The Ugly Stepsisters

“If only [my stepsisters] each had a husband as nice as you,” said Cinderella.  “Then they would be as happy as I am.”

Bleeeeeck.  This is an actual quote from a book that I, regrettably, just read to my daughter.  I sometimes change the words in books I read to Kiki if I don’t like something the book says.  But I didn’t even know where to start with this book.

Cinderella then devises a plan to throw a surprise ball for her stepsisters and invite all the eligible men in the kingdom in hopes of making love connections for her poor single stepsisters.  Her stepsisters find out that Cinderella is planning a party, but they don’t realize that it is for them. So they try to sabotage the party in lots of silly ways and their ultimate revenge is to show up to the party in ridiculous-looking gowns so that they will embarrass Cinderella.

“[The men] cried out in horror because the stepsisters were so ugly.  All at once, the men, young and old, ran for the door.  They hurried to get away.”

Come on Disney.  What is a mom supposed to do with this?

You need a man to make you happy.  Your looks are the most important quality when it comes to attracting that man.  These are not things I want to be teaching my daughter.

It had been a really long time since I had watched any of the Disney classic movies.  Now that Snow White and Cinderella have made their way into Kiki’s movie rotation, I find myself faced with leading ladies designed in a different era.  The old school Disney princesses are not exactly heralding women’s equality.  Instead they sing all about waiting for their princes to come (in painfully flighty sounding voices, I must add).

The Disney princesses have certainly progressed over the years.  Belle is an avid reader and a dreamer who isn’t at all drawn to the chauvinistic Gaston.  Rapunzel dares to venture far outside of her comfort zone to discover who she really is.  Tiana is a strong businesswoman who has been working hard to make her dream come true.  All of these princesses are strong and independent women who happen to fall in love with handsome princes along the way (except Belle – is it just me or was Belle’s beau more attractive as the Beast than he was after he turned into the prince?).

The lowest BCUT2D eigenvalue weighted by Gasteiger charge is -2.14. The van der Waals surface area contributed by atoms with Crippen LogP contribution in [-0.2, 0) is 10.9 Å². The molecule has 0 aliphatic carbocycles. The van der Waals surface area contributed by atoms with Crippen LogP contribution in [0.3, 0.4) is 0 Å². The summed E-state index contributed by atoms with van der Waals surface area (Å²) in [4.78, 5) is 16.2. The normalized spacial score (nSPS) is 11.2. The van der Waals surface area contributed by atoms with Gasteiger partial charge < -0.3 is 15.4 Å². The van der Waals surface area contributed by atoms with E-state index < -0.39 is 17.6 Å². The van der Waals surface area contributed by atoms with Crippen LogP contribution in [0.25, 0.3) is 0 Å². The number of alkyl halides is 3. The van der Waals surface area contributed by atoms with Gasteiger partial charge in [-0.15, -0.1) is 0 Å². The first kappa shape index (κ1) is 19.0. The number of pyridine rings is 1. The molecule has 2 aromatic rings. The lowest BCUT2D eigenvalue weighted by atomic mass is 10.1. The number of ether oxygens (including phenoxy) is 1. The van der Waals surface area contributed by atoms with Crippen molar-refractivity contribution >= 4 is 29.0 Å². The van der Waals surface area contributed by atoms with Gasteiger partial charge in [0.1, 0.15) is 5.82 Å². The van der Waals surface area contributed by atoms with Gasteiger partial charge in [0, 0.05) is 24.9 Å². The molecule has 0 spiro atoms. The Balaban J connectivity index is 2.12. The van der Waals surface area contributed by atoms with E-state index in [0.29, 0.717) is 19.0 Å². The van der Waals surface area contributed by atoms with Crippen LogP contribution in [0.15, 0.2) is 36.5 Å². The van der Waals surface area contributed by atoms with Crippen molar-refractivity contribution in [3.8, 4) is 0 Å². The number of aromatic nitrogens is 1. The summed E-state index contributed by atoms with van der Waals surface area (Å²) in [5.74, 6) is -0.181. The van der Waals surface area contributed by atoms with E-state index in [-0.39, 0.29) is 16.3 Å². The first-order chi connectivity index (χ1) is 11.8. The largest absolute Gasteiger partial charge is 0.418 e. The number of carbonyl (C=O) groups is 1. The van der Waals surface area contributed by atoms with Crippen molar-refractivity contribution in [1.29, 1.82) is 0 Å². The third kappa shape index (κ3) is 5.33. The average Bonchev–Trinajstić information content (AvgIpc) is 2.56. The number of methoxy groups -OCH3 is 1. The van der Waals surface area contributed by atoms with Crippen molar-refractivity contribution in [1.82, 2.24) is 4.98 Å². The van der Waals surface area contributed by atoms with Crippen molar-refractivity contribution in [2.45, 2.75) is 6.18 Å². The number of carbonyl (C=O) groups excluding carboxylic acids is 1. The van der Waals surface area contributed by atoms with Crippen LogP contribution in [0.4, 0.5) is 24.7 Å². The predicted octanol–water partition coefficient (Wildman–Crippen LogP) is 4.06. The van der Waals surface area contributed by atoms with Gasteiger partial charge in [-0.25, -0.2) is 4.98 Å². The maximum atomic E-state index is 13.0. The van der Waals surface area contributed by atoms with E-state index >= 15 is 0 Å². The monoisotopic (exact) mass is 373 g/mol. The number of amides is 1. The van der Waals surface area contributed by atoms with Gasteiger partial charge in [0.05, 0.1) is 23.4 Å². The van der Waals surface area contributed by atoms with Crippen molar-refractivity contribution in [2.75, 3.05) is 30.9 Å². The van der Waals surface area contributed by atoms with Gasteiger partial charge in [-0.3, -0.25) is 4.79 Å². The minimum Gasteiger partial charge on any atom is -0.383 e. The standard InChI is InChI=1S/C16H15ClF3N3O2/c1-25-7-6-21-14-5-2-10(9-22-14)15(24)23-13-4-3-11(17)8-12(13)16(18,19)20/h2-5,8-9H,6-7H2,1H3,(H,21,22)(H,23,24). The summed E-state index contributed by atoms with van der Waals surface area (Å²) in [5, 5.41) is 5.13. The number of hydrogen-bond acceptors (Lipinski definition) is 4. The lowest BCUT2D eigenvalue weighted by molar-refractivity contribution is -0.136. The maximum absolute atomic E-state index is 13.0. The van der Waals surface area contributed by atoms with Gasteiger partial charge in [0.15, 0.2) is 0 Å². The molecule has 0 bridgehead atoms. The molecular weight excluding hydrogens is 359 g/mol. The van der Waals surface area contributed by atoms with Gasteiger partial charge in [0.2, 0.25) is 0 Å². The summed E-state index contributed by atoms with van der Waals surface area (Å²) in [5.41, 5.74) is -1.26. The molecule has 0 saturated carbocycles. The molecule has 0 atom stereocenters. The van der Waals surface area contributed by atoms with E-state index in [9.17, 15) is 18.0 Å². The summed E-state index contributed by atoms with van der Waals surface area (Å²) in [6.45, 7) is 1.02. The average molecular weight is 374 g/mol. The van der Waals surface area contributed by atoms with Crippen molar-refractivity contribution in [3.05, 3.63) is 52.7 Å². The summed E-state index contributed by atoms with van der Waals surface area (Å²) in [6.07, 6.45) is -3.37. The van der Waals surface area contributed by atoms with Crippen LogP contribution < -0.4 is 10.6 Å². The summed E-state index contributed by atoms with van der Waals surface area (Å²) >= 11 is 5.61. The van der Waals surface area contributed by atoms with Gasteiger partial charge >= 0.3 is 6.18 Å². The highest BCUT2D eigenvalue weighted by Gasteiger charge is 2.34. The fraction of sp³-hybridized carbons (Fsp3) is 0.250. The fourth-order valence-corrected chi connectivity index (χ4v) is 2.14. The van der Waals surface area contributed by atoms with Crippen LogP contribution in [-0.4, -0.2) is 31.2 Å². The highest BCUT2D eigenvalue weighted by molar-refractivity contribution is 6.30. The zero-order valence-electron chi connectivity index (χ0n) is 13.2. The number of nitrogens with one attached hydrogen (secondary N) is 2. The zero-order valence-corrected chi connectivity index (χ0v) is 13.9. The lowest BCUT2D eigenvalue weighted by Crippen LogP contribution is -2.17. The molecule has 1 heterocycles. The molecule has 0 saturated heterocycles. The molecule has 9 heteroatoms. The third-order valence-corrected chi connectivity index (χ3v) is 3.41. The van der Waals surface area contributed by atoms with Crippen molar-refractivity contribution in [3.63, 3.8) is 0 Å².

Kiki loves her DIsney princesses.  Sparkly dresses and crowns – you can’t really blame her.  Not to mention the fact that Disney markets the crap out of those princesses, so you just can’t avoid them.  Even if I don’t agree with the stereotypes of the classic princess movies, I have to indulge her in the whole gamut.  I try to steer her towards the more current princess movies, but sometimes she just really wants to watch Snow White.  So I just try to keep my eye rolls under wraps when I hear Snow White’s squeaky little voice.

But I tell you one thing.  That Ugly Stepsisters book is finding its way to the book donation box outside the library.  Immediately.


4 thoughts on “The Ugly Stepsisters

  1. Ugh… Some Disney stuff is atrocious. We made the mistake of watching the original Peter Pan a couple months ago… there’s a whole horribly racist sequence around the kids trying to capture bumbling red-faced big bellied Indians that will make you cringe. It’s hard to remember that pop culture from 50 years ago might be full on racist, misogynist, and full of terrible messaging… Peter Pan won’t be hitting the TV again

  2. I’ve just recently started encountering this as my little girl gets a bit older. It’s sad that most of the imaginative stories send the message that looks are the most important thing and you need a man to make you happy. Are there any books you would recommend that portray a better image for little girls?

  3. I don’t know how old your daughter is (my oldest is 3)… and she enjoys the Kevin Henkes books – Chrysanthemum, Lilly’s Purple Plastic Purse, and Julius, The Baby of the World …

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